15 deals a month. The problem is the dealer and general manager generally don’t spend time understanding how the guru conducts the dealership’s subprime business.
If the guru has success, chances are someone within the dealer’s management staff becomes jealous and makes it difficult for the guru to sell vehicles. The dealer stops advertising or buying the right inventory, and the next thing you know the guru is working for your competitor. Can you blame him?
Second, a guru funding problem can happen if the dealer pays the guru on delivered cars and not funded contracts. In this situation the guru can get ahead of the dealer by two to three months. When the dealer finally asks questions about the funding, the guru is gone before you can catch him since you fired him.
Thirdly, if no one is watching, your guru can commit fraud and cause you problems. We have seen dealers get asked to pay more than $100,000 in restitution for these types of issues. Some of these fraud issues include power booking cars, and bogeying pay stubs or the down payment.
Finally, lenders are tightening up. They still have money to lend, and a smaller dealer base to lend it to, which, to me, sounds like opportunity. Dealers who have the right processes in place and the right people in the store will not be out of business.
Whatever the scenario, you are out of the subprime business because you relied on that one person, while a local competitor who has the right process in place just got more profitable. There is no one to blame for this but you. As a dealer, you have to “inspect what you expect,” which results in your employees “respecting what you are inspecting.”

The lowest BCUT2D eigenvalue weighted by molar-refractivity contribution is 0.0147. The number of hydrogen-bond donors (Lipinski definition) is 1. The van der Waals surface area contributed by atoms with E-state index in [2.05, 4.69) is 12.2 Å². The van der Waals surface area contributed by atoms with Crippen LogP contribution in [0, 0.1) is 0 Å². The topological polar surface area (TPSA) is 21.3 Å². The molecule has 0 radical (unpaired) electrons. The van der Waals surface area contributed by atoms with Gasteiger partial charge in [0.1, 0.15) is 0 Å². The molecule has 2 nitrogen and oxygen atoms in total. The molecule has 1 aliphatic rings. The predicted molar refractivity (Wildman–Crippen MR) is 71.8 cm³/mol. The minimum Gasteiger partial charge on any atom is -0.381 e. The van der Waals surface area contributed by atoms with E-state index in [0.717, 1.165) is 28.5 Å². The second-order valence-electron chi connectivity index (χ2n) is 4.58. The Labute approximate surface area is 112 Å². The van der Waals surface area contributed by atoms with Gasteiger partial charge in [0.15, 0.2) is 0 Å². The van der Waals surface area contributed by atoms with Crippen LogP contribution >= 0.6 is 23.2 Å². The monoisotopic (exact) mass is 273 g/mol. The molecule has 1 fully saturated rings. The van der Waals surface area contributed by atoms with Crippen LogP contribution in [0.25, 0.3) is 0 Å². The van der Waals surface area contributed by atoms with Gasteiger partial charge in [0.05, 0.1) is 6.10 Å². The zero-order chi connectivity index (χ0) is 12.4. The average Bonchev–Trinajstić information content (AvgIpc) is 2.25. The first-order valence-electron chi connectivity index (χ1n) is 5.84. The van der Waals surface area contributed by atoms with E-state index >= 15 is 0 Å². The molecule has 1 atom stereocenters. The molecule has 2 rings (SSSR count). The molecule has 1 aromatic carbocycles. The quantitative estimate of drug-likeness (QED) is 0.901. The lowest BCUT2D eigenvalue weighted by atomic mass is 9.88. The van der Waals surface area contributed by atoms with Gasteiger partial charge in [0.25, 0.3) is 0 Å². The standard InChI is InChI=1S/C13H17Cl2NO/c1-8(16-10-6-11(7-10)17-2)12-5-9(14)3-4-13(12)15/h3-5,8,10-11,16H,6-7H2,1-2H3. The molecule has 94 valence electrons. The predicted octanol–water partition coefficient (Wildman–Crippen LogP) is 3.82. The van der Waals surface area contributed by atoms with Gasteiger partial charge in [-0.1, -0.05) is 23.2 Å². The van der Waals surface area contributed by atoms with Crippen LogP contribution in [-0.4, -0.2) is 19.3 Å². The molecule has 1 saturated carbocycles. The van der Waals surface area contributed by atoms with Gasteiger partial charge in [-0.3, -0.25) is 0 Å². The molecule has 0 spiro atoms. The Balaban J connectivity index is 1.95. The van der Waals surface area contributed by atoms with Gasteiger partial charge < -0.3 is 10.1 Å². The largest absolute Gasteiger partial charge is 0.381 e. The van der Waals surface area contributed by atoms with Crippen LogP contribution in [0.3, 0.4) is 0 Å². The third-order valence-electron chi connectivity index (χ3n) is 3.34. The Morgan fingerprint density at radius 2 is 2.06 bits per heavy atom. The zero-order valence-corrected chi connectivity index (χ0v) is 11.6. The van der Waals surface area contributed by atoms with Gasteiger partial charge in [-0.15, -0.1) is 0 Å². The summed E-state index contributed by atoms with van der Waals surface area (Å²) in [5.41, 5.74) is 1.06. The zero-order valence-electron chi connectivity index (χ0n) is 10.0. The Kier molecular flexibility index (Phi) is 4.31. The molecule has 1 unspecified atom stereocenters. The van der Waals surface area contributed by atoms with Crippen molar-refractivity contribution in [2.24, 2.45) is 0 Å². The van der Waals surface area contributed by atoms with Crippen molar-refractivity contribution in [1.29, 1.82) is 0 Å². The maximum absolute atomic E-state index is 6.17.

2. The Growing Subprime Pool
With the subprime mortgage mess still playing out, debt levels at new highs, record home foreclosures, and unemployment rising, the amount of customers entering the subprime market has never been greater. This trend will continue throughout our lifetimes and will not decline any time soon. Think about the opportunity you are giving these customers to reestablish their credit. Treat them with respect and kindness and you will build a strong customer base, which will be loyal and send you a tremendous amount of referrals.
3. Benefits of Subprime Profit
Dealers who can attain an average of 25 additional deals per month will realize a departmental profit in excess of $400,000 per year. Take a look at the adjacent chart for a breakdown.
4. Motivating Salespeople
There is nothing worse for salespeople than to work a deal for two or three hours only to find the customer can’t get financed. Would your salespeople like to help more than 40 percent of the buying public who have credit problems, and make 20 to 30 percent more income each month? Of course they would. However, implementing the process to do so is no easy task. It takes a tremendous amount of work and a great deal of discipline. You will be tested along the way, but if you can effectively communicate to your staff the importance of their roles and the impact they can have on the organization, it is possible to achieve long-term success in the subprime market.
Rich LaLonde is a 15-year consultant of the subprime marketplace and president of Auto Credit Express Inc. He can be reached at [email protected].